However, he also added that the decision was tempered by the fact that India was yet to suitably create alliances with other nations on the issue. While the developed world has opposed it as usual, the services importing nations of the African bloc have also resisted it, he said.
But India’s position on agricultural has been thrown under question after Commerce and Industry Minister Suresh Prabhu has said that India’s insistence on a permanent solution to the matter is “a mistake” since India already has an indefinite interim solution in place.
Other issues galore at WTO
Last month, the WTO had broken conventional practices to call a 2-day mini-ministerial meet in Morocco for hammering out the exact agenda for the subsequent biennial summit in December. However, stark differences among member nations remain less than a month before the WTO meet starts, Commerce Secretary Rita Teaotia had said at the same event.
India will also have to battle the prevailing air of trade protectionism globally, being fueled by the Donald Trump led administration in the United States. “The very same nations which has benefited the most from global liberalization are now espousing protectionism,” Teaotia said.
Also, richer nations led by the US and the European Union have supported the introduction of a proposed set of global rules for e-commerce. WTO procedures mandate that any new resolution garner the unanimous support of member-countries before being adopted. Even so, some nations, including Australia, Switzerland and Norway, have made fresh arguments on its behalf.
On the other hand, another group of nations, led by China is also pushing for a similar trade facilitation agreement (TFA) on investment. The government feels allowing such a discussion at WTO would be akin to handing over policy space to decide on things such as the foreign direct investment norms and arbitration clauses.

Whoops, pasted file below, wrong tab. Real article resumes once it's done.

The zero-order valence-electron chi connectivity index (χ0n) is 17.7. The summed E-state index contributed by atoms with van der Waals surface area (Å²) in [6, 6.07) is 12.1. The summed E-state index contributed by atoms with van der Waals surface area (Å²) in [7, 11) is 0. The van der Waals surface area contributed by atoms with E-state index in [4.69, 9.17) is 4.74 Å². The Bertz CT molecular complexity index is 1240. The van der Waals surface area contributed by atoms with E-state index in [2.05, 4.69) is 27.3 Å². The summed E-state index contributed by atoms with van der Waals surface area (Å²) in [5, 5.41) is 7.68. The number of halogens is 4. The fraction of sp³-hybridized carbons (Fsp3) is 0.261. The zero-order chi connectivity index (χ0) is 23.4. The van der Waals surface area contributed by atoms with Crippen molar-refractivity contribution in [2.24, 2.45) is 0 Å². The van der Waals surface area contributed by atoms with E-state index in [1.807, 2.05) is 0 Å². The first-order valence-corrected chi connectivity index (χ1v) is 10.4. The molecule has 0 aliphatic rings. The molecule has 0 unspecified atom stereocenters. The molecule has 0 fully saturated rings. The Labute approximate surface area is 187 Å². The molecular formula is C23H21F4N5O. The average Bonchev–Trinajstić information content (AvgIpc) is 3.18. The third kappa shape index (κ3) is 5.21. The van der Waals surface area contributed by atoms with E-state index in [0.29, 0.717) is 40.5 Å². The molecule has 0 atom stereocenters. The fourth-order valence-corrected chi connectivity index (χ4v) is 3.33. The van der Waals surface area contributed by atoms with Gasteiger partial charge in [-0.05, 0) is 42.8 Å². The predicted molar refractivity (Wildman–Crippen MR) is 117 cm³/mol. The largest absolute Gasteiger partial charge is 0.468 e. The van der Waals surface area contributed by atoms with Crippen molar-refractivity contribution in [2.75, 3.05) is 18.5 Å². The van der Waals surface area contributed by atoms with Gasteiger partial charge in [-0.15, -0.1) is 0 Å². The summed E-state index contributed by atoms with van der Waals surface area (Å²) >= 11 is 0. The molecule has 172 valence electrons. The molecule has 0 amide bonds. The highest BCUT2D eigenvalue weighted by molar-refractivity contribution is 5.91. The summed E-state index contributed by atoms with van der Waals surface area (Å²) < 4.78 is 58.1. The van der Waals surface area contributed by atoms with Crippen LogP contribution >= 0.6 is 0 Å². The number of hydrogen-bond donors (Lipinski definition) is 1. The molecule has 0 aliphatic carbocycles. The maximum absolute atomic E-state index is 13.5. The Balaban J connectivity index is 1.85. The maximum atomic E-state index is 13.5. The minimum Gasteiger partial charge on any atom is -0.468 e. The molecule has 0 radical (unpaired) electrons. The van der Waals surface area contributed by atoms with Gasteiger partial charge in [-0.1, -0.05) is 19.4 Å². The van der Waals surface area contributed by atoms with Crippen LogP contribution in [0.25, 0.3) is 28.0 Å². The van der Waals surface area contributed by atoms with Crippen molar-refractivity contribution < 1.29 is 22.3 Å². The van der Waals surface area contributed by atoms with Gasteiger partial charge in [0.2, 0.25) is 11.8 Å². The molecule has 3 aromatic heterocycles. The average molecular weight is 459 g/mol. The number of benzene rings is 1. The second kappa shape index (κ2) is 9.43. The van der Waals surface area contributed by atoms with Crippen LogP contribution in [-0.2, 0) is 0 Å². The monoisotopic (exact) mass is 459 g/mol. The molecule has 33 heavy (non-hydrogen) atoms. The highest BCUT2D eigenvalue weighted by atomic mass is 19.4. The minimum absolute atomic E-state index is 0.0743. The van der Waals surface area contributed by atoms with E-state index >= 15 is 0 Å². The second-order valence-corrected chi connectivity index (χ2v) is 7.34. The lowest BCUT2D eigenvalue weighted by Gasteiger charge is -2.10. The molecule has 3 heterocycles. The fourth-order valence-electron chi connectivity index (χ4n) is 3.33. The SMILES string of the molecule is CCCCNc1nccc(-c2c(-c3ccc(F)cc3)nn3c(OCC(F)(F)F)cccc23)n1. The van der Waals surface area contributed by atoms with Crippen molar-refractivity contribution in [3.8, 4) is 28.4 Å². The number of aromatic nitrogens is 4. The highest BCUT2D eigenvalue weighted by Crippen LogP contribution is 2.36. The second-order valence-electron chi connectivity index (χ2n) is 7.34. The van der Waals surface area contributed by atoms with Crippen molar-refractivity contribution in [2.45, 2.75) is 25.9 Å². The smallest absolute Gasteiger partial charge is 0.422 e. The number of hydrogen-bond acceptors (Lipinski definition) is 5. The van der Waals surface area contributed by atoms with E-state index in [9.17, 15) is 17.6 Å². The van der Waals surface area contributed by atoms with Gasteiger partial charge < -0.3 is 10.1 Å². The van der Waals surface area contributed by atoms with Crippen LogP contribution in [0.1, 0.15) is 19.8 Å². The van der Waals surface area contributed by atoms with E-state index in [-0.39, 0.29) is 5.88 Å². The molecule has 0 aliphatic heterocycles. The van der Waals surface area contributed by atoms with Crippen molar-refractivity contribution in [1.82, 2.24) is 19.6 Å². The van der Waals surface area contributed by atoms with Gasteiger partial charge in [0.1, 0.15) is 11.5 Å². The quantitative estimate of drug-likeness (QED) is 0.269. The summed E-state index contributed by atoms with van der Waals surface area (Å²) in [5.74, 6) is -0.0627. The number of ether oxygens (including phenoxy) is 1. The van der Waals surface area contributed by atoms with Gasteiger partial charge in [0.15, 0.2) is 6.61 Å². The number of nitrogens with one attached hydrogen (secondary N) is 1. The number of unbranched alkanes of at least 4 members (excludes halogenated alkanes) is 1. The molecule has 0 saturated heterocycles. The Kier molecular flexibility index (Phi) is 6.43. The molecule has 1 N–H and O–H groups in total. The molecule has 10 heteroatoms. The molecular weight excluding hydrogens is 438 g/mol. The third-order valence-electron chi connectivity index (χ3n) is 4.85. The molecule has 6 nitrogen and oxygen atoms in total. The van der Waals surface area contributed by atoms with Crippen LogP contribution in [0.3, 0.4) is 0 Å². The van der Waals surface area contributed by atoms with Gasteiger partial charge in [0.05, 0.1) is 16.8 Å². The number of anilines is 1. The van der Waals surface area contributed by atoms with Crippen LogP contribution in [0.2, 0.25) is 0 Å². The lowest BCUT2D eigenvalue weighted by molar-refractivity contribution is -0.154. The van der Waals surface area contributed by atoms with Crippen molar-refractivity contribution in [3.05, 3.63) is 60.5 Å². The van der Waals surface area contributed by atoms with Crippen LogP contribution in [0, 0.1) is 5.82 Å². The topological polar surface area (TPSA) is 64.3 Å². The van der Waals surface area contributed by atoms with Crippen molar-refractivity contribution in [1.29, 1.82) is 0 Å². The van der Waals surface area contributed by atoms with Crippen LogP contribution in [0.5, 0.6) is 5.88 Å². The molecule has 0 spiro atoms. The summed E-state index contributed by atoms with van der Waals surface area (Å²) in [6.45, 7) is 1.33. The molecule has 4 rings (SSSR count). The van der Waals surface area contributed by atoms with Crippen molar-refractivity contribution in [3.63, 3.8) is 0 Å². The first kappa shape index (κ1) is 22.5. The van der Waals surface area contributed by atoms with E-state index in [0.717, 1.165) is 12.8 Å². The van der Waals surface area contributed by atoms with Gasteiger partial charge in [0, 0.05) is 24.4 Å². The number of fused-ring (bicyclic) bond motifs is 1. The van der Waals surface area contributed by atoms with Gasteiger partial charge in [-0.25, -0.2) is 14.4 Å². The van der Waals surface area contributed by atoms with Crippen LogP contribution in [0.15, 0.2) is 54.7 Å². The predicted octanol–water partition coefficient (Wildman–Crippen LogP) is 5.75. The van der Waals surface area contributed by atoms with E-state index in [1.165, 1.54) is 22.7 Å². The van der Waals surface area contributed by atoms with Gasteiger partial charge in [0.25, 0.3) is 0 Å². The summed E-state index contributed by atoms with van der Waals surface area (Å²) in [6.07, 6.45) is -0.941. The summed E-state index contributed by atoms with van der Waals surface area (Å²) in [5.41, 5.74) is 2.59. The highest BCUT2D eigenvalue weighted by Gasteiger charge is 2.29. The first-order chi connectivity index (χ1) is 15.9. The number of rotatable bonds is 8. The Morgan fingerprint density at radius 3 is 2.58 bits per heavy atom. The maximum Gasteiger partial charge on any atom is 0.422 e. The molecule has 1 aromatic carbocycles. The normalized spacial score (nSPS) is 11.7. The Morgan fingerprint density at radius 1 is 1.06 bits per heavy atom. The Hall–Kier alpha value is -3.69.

But senior government officials also admitted that getting the developed economies to agree to India's agricultural demands will prove to an uphill task. The development-based issues of the Doha Development Agenda (DDA) have continued to be sidetracked by richer nations who have built their economies on agricultural exports.
Following India’s agreement with the US on the issue in 2013, the Bali Ministerial Conference came up with the “peace clause” that permitted uninterrupted implementation of India’s food security programme till a permanent solution was found. This allows India to procure and stock foodgrain for distribution to the poor without being penalised by WTO members even if it breaches the 10 per cent subsidy cap prescribed by the multilateral trade body, Abhijit Das, head of the Centre for WTO studies said.
But for a permanent solution, India has proposed either amending the formula to calculate the food subsidy cap of 10 per cent, which is based on the reference price of 1986-88 or allowing such schemes outside the purview of subsidy caps. India also plans to formalize the Special Safeguards Mechanism, a long-standing demand of developing nations, allows countries to temporarily raise tariffs to deal with surging imports and subsequent price falls.
However, the DDA, adopted in 2001 at the fourth ministerial conference, has not seen much progress in the past 16 years even as poorer economies have adapted to changes in the global economy and switched camps to the developed side of the negotiations.